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Midpoint attractors and species richness: Modelling the interaction between environmental drivers and geometric constraints

Published on Sep 1, 2016in Ecology Letters8.699
· DOI :10.1111/ele.12640
Robert K. Colwell59
Estimated H-index: 59
(UFG: Universidade Federal de Goiás),
Nicholas J. Gotelli65
Estimated H-index: 65
(UVM: University of Vermont)
+ 19 AuthorsVojtech Novotny40
Estimated H-index: 40
(Sewanee: The University of the South)
Abstract
We introduce a novel framework for conceptualising, quantifying and unifying discordant patterns of species richness along geographical gradients. While not itself explicitly mechanistic, this approach offers a path towards understanding mechanisms. In this study, we focused on the diverse patterns of species richness on mountainsides. We conjectured that elevational range midpoints of species may be drawn towards a single midpoint attractor - a unimodal gradient of environmental favourability. The midpoint attractor interacts with geometric constraints imposed by sea level and the mountaintop to produce taxon-specific patterns of species richness. We developed a Bayesian simulation model to estimate the location and strength of the midpoint attractor from species occurrence data sampled along mountainsides. We also constructed midpoint predictor models to test whether environmental variables could directly account for the observed patterns of species range midpoints. We challenged these models with 16 elevational data sets, comprising 4500 species of insects, vertebrates and plants. The midpoint predictor models generally failed to predict the pattern of species midpoints. In contrast, the midpoint attractor model closely reproduced empirical spatial patterns of species richness and range midpoints. Gradients of environmental favourability, subject to geometric constraints, may parsimoniously account for elevational and other patterns of species richness.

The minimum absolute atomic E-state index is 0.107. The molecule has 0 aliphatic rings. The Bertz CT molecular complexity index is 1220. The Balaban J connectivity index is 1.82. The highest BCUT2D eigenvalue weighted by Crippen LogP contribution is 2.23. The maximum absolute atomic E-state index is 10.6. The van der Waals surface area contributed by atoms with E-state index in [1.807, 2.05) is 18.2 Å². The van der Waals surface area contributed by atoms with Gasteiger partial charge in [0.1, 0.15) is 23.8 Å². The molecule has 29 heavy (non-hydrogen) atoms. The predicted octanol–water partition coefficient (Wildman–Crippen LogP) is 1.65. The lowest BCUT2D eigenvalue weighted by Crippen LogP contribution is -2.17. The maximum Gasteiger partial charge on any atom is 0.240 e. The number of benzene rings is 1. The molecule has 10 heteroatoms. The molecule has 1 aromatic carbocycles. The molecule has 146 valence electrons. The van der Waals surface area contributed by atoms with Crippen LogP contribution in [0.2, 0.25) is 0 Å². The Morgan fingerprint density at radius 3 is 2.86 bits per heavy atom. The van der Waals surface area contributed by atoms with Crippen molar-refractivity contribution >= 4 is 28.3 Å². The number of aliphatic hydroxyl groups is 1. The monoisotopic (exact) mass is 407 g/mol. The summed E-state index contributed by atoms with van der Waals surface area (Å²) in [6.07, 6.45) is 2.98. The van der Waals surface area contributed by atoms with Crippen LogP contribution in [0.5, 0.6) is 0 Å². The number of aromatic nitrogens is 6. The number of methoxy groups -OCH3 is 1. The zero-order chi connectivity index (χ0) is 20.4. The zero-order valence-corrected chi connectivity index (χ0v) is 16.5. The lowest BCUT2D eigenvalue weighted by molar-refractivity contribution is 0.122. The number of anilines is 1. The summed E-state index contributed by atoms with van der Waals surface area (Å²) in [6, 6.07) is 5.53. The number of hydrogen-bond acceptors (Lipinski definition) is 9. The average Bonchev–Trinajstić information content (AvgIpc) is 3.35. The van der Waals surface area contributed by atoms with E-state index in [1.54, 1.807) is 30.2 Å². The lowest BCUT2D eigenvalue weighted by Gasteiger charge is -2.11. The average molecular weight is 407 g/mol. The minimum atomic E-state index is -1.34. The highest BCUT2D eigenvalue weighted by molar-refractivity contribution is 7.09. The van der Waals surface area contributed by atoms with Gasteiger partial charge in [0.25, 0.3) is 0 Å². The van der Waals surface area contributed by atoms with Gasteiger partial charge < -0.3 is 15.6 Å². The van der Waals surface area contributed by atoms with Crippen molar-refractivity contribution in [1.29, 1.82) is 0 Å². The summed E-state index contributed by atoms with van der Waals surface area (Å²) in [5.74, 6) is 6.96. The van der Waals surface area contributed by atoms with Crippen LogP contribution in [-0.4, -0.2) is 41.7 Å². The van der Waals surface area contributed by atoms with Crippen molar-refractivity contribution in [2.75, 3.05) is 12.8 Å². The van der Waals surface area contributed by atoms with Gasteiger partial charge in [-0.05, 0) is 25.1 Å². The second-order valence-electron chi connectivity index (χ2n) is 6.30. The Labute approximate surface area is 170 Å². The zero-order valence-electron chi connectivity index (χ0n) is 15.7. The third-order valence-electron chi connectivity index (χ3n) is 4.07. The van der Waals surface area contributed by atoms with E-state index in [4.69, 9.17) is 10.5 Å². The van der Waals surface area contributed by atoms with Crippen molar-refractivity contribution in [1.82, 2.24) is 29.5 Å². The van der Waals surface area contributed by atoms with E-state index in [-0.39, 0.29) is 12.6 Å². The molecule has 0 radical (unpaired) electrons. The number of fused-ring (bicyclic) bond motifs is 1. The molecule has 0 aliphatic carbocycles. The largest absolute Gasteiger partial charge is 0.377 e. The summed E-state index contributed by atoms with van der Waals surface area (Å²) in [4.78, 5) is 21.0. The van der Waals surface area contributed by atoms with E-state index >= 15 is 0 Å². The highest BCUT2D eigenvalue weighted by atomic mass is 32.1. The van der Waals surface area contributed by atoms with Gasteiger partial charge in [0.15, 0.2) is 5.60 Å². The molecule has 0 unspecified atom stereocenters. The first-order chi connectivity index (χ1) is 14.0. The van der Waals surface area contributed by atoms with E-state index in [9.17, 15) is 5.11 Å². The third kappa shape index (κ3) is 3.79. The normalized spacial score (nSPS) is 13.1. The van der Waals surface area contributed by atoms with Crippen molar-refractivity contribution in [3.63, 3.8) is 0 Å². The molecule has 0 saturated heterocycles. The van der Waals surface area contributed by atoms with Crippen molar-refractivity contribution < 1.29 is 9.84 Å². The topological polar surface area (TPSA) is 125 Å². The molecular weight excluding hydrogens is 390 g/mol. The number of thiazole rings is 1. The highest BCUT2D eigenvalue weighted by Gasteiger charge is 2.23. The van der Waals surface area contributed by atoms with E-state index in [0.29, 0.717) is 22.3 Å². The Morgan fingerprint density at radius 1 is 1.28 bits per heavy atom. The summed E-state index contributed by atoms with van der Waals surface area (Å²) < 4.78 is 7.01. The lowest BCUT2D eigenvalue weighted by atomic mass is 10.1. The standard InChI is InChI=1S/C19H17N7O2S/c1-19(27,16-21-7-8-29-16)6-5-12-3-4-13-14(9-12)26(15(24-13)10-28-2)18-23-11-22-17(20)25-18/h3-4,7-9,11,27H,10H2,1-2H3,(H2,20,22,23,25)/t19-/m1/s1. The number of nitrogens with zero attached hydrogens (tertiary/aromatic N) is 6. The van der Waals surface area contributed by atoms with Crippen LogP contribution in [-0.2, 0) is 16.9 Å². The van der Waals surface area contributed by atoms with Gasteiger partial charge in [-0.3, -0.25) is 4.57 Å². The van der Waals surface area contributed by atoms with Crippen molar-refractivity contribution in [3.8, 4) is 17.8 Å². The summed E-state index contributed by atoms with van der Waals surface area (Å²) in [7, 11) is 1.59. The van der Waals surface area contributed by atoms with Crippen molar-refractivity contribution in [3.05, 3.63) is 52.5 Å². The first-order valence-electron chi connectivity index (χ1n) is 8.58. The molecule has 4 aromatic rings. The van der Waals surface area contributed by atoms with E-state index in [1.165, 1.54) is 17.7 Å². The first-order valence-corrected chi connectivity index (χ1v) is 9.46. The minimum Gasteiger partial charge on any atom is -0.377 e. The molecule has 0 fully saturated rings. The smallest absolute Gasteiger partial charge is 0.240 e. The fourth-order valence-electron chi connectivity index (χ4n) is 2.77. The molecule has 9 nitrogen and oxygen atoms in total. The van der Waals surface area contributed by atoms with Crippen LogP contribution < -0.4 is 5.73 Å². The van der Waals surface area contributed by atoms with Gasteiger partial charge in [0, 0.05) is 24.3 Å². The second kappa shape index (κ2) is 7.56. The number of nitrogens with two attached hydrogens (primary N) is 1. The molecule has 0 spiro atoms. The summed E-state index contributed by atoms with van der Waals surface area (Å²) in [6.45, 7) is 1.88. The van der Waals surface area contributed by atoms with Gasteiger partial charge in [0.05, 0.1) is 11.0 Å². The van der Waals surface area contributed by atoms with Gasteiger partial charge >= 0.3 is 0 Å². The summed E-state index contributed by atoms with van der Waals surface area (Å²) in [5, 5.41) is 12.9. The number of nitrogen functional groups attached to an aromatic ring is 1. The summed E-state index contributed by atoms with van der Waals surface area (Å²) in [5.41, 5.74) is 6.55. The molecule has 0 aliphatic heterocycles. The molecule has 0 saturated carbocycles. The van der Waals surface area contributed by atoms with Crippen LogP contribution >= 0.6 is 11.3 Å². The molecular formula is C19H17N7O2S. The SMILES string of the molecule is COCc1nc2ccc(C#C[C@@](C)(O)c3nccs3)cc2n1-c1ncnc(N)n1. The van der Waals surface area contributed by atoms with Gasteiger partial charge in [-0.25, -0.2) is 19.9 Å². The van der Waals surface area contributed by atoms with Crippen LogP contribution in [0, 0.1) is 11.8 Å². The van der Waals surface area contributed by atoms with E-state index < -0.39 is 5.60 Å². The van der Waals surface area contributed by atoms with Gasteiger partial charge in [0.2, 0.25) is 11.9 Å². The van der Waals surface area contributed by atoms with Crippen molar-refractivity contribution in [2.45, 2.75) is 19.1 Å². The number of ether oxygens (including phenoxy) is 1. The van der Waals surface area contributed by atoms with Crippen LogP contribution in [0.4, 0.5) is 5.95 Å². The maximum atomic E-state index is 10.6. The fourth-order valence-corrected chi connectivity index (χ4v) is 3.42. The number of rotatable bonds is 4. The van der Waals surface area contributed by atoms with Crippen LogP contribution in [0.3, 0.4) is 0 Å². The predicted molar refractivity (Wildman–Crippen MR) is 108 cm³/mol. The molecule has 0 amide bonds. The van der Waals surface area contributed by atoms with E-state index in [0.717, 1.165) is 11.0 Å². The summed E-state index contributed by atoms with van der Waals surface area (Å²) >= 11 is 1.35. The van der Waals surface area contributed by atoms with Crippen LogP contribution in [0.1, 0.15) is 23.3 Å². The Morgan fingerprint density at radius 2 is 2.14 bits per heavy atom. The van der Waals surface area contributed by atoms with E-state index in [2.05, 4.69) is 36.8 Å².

• References (61)
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The climatic variability hypothesis posits that the magnitude of climatic variability increases with latitude, elevation, or both, and that greater variability selects for organisms with broader temperature tolerances, enabling them to be geographically widespread. We tested this classical hypothesis for the elevational range sizes of more than 16,500 terrestrial vertebrates on 180 montane gradients. In support of the hypothesis, mean elevational range size was positively correlated with the sco...
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